5. Baquero F, Nombela C. The microbiome as a human organ. Clin Microbiol Infect. 2012 Jul;18 Suppl 4:2–4. doi: 10.1111/j.1469–0691.2012.03916.x. PMID: 22647038
  6. Qin J, Li R, Raes J, Arumugam M, Burgdorf KS, Manichanh C, Wang J. A human gut microbial gene catalogue established by metagenomic sequencing. Nature. 2010;464:59–65.
  7. Scher JU, Ubeda C, Artacho A, et alDecreased bacterial diversity characterizes the altered gut microbiota in patients with psoriatic arthritis, resembling dysbiosis in inflammatory bowel disease. Arthritis Rheumatol2015;67:128–39. doi:10.1002/art.38892 pmid:25319745
  8. de Goffau MC, Luopajärvi K, Knip M, et al. Fecal microbiota composition differs between children with β-cell autoimmunity and those without. Diabetes2013;62:1238–44. doi:10.2337/db12–0526 pmid:23274889
  9. Schippa S, Iebba V, Barbato M, et al. A distinctive ‘microbial signature’ in celiac pediatric patients. BMC Microbiol2010;10:175. doi:10.1186/1471–2180–10–175 pmid:20565734
  10. Turnbaugh PJ, Hamady M, Yatsunenko T, Cantarel BL, Duncan A, Ley RE, Sogin ML, Jones WJ, Roe BA, Affourtit JP, Egholm M, Henrissat B, Heath AC, Knight R, Gordon JI. A core gut microbiome in obese and lean twins. Nature. 2009 Jan 22;457(7228):480–4. doi: 10.1038/nature07540. Epub 2008 Nov 30. PMID: 19043404; PMCID: PMC2677729.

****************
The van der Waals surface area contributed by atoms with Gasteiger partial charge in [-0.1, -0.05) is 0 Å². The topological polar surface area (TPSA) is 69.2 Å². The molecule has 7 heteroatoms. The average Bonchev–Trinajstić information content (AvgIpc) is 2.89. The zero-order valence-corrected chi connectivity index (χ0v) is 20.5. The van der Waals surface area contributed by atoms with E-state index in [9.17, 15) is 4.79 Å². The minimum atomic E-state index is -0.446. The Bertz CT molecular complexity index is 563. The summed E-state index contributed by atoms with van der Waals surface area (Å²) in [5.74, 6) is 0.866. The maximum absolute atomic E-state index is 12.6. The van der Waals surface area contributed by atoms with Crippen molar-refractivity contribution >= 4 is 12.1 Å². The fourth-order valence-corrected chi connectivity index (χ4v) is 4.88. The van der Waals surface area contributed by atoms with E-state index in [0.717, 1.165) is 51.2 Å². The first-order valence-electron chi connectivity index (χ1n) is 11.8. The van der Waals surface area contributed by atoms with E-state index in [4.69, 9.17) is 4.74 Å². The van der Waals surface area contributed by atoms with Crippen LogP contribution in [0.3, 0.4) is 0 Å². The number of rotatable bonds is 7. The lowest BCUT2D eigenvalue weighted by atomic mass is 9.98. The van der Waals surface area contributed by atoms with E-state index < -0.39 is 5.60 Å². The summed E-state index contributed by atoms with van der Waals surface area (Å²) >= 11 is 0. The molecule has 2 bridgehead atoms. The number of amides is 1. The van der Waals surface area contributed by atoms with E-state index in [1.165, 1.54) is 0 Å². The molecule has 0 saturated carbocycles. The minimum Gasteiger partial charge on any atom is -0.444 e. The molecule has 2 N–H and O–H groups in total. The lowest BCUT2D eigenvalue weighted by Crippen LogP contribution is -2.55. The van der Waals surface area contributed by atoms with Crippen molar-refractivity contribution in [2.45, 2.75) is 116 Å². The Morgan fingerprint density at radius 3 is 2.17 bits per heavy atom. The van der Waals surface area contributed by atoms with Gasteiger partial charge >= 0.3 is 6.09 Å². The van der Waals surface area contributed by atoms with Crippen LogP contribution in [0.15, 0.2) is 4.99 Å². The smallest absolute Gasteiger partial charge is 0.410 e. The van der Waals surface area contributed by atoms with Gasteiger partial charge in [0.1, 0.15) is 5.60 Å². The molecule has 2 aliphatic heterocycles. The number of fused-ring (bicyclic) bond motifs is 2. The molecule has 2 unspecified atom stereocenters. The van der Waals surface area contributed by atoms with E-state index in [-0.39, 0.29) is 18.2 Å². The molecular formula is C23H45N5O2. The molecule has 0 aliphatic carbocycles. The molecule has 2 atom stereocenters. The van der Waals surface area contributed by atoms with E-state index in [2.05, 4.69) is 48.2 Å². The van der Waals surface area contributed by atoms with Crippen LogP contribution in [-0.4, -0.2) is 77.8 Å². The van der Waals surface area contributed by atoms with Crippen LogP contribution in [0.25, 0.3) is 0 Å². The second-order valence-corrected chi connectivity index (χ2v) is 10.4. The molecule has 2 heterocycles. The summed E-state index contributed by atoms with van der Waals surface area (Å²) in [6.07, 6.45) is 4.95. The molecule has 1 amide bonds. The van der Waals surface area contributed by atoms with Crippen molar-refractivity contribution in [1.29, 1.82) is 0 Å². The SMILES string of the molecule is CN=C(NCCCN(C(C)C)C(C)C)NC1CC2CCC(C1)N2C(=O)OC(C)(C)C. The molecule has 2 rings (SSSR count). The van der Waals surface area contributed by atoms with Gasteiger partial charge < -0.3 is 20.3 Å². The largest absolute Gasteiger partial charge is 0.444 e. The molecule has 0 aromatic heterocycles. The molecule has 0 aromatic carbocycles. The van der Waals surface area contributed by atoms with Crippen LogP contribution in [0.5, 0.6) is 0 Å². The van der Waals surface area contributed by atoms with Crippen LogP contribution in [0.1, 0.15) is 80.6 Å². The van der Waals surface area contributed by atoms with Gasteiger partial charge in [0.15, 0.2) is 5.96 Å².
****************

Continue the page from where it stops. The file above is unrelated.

11. Lambeth SM, Carson T, Lowe J, Ramaraj T, Leff JW, Luo L, Bell CJ, Shah VO. Composition, Diversity and Abundance of Gut Microbiome in Prediabetes and Type 2 Diabetes. J Diabetes Obes. 2015 Dec 26;2(3):1–7. doi: 10.15436/2376–0949.15.031. PMID: 26756039; PMCID: PMC4705851
  12. Stinson LF, Boyce MC, Payne MS and Keelan JA (2019) The Not-so-Sterile Womb: Evidence That the Human Fetus Is Exposed to Bacteria Prior to Birth. Front. Microbiol. 10:1124. doi: 10.3389/fmicb.2019.01124
  13. Dominguez-Bello MG, Costello EK, Contreras M, Magris M, Hidalgo G, Fierer N, Knight R. Delivery mode shapes the acquisition and structure of the initial microbiota across multiple body habitats in newborns. Proc Natl Acad Sci U S A. 2010 Jun 29;107(26):11971–5. doi: 10.1073/pnas.1002601107. Epub 2010 Jun 21
  14. Rastall RA. Bacteria in the gut: friends and foes and how to alter the balance. J Nutr. 2004 Aug;134(8 Suppl):2022S-2026S. doi: 10.1093/jn/134.8.2022S. PMID: 15284393.
  15. Adlerberth I, Wold AE. Establishment of the gut microbiota in Western infants. Acta Paediatr. 2009 Feb;98(2):229–38. doi: 10.1111/j.1651–2227.2008.01060.x. PMID: 19143664.